World Atmosphere - Methane Levels

Environment - World Atmosphere - Methane Levels (from NOAA)
John S. Stokes III

Methane is the number two greenhouse gas in the atmosphere in terms of effect (quantity x potency)
Annual Average Methane levels (parts per billion) by Year

2022 methane
Average Methane Levels by Year
Information obtained from the NOAA Earth System Research Laboratory
Measurements taken at Mauna Loa Hawaii.
Annual numbers derived by averaging monthly figures for each year.
This chart is updated once a year, after the data is posted by NOAA - posting has ranged from late February to late August


2022 methane diff
Annual Change in Average Methane Levels by Year


The increase in Methane has been generally ongoing since records have been kept, starting in 1984 except for a lull in the early 2000's. Current levels are unprecedented going back over 400 thousand years.

While the annual CO2 equivalence of Methane emissions is currently about a quarter of CO2, the fear is as oceans continue to warm and tundras melt a feedback loop will be triggered which will cause run-away massive levels of trapped Methane to escape into the atmosphere causing huge ecological changes which could bring about mass extinctions, including our own. So far, the worrisome uptrend in Methane levels which resumed in 2007 has been linear. Rather than wait for tipping point acceleration in the trend line, increased world wide action is required at an extraordinary level to turn these graphs of CO2 and Methane levels to the down side.

Year 2022 - Posted Agust 30, 2023: The data came out later than normal this year. I replaced the charts and comments I posted earlier which had estimated 2022 data. Once again, methane levels took a big annual jump. Not has big as 2021 but still huge keeping the uptrend well in place. The data file I used contained monthly data instead of daily, the annual figures for prior years are different but not enough to change the story. The monthly series went back to mid 1983, so I was able to add annual figures for 1984-1987 and annual difference data for 1985-1988.

Year 2021 - Posted March 24, 2022: Unfortunately 2021 saw a record jump in the methane levels recorded at Mauna Loa, by far the biggest jump since records begin in 1987. Why? Apparently increased pipeline venting in 2021, perhaps as the Covid downturn lead to more catch-up activity? In any case we as a planet are going in the wrong direction and at a more rapid pace!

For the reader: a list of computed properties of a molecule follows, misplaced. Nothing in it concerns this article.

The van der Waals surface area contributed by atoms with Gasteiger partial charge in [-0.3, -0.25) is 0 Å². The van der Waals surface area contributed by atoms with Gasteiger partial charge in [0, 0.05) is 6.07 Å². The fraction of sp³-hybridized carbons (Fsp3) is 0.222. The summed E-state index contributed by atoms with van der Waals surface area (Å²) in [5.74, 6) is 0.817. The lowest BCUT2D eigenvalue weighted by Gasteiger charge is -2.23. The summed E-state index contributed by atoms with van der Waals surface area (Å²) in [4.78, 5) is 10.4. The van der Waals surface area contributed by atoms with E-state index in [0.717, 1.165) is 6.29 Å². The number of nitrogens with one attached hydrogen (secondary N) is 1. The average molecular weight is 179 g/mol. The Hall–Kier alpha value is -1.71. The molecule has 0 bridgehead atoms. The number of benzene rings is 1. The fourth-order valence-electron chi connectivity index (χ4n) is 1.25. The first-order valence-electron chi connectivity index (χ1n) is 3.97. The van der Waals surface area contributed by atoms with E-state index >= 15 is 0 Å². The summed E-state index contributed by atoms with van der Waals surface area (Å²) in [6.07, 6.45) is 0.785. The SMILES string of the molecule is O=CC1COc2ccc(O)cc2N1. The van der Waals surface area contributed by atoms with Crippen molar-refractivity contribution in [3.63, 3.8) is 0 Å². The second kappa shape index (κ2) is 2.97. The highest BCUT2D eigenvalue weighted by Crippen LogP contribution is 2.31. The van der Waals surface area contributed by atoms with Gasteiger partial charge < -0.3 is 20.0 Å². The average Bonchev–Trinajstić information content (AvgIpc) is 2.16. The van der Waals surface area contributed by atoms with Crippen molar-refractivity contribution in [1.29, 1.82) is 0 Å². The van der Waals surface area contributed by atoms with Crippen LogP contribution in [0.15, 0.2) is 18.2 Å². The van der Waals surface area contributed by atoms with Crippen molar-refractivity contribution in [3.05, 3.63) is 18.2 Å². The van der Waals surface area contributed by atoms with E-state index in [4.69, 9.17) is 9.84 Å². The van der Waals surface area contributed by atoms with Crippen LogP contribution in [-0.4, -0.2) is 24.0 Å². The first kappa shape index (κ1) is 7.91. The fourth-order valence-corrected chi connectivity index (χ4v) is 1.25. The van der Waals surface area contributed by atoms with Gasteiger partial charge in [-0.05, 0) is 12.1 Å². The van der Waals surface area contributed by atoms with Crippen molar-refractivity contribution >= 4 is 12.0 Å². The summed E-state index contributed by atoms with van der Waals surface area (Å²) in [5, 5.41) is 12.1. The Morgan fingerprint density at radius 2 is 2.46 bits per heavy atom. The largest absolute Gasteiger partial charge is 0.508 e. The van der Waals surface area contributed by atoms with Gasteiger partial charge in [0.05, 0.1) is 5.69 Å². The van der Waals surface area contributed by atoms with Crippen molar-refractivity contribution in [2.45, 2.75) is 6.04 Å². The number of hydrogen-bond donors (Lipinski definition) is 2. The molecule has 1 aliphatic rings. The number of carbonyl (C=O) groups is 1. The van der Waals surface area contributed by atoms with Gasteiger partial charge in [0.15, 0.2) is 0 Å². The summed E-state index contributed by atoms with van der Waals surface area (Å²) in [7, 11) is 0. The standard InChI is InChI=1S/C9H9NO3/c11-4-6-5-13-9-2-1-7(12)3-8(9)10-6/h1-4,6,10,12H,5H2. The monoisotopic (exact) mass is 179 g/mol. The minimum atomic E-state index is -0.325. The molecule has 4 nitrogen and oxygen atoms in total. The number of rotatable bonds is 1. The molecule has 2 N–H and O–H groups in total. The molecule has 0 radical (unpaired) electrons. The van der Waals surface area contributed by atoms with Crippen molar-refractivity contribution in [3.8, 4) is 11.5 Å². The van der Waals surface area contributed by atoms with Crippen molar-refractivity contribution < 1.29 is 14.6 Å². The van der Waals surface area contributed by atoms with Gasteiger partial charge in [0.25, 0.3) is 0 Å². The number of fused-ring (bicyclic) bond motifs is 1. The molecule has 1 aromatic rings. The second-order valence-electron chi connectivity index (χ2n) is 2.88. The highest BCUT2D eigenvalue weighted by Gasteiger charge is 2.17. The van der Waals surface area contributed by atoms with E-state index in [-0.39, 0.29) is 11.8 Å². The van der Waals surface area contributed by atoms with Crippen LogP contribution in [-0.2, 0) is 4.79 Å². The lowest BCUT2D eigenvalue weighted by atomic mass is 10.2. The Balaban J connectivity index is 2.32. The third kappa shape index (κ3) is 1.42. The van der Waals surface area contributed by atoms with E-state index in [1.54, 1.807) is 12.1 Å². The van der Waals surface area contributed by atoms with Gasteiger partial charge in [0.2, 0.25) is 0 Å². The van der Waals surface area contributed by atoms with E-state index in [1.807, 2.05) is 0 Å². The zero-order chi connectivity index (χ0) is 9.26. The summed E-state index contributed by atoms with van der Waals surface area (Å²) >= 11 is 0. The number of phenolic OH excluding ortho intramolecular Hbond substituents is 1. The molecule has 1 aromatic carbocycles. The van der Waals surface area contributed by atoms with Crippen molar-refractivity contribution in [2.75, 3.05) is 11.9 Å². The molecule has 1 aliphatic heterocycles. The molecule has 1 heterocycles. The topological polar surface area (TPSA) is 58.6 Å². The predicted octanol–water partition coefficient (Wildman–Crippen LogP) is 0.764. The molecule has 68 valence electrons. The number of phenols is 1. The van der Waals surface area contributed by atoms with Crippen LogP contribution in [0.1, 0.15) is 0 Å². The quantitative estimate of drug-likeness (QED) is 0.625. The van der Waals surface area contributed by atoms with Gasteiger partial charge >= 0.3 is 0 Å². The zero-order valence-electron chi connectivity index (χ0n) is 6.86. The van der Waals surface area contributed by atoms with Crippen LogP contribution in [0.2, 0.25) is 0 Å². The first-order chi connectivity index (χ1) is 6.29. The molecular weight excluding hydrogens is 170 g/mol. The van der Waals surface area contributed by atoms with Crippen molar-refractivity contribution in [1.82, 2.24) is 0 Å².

Number of day with readings above 1900 last year: 286

Year 2020 - Posted April 7, 2021: Methane jumped again almost as much as last year's big jump despite reduced world wide activity due to the COVID-19 pandemic.

Number of day with readings above 1900 last year: 151

Year 2019 - Posted April 18, 2020: Methane levels soared in 2019, the biggest jump in 28 years, to a new rccord level. Currently the COVID-19 virus pandemic is sweeping Earth, and due to much lower fossil fueled machine activity, particulate pollution has drammatically dropped per satellite observations. Beautiful blue skies are visible in Delhi, India recently one of the most polluted cities. Will methane levels reflect this in the 2020 data? I don't have a daily methane level data source, will have to wait for now.

Number of days with readings above 1900
2013 - 0 (and before 2013)
2014 - 1
2015 - 1
2016 - 6
2017 - 19
2018 - 31
2019 - 77

Year 2018 - Posted March 5, 2019: Methane levels increased for the 12th year in a row although the amount of increase has decreased for the third year in a row.

Year 2017 - Special Note - (edited March 31, 2018 to reflect final data):

For the preliminary data bar chart for 2017, shown earlier in the year, I assumed that the extreme outlier datum for November 20, 2017 was a preliminary-data error and for that day's value instead I used the average value of the day before and after when computing the year's average figure, trimming the annual figure by about 0.30. The day figure was 2006.73. Upon inquiry about this outlier, the early indication is that this figure was real, that a "really strong, fast transport from Asia, up to Alaska, then down to MLO" (Mauna Loa Observatory) brought in "strong Asian emissions combined with the effect of the N/S latitude gradient". The intensity of this event was a very rare event as there nothing else in the full daily record which comes close to this (there are a couple dozen days or so when the values have been within the 1900-1920 range, all in the past two years). In the final bar chart this value was included when figuring the annual average.

NASA provided me with an air flow trace-back diagram illustrating the origins of the air sampled many times during the day before, the day and the day after the 2006.73 reading of November 20. Very cool!!

Methane sampling air mass trace back - November 19-21, 2017
The Green Star is the location of the Mauna Loa Observatory in Hawaii
Image provided by NASA (scaled and text added here)

According to the EPA (, the sources of Methane emissions in the United States are:
29% - Natural Gas and Petroleum Systems (e.g. leaks in pipelines, gases escaping during fracking)
25% - Enteric Fermentation (e.g. gases from digestion released by cow belching and farting)
18% - Landfills
10% - Coal Mining
9% - Manure Management
9% - Other

Sam Carana at looks at the global method emissions and suggest large quantities are also being emitted via nature sources, some accelerated by global warming
28.1% - Wetlands
25.9% - Ruminants, Rice growing, Landfills and Waste
17% - Fossil Fuels and Biomass Burning (includes Biofuels)
16% - Other natural sources (Geological, lakes, wildfires, termites, etc.)
13% - Hydrates and Permafrost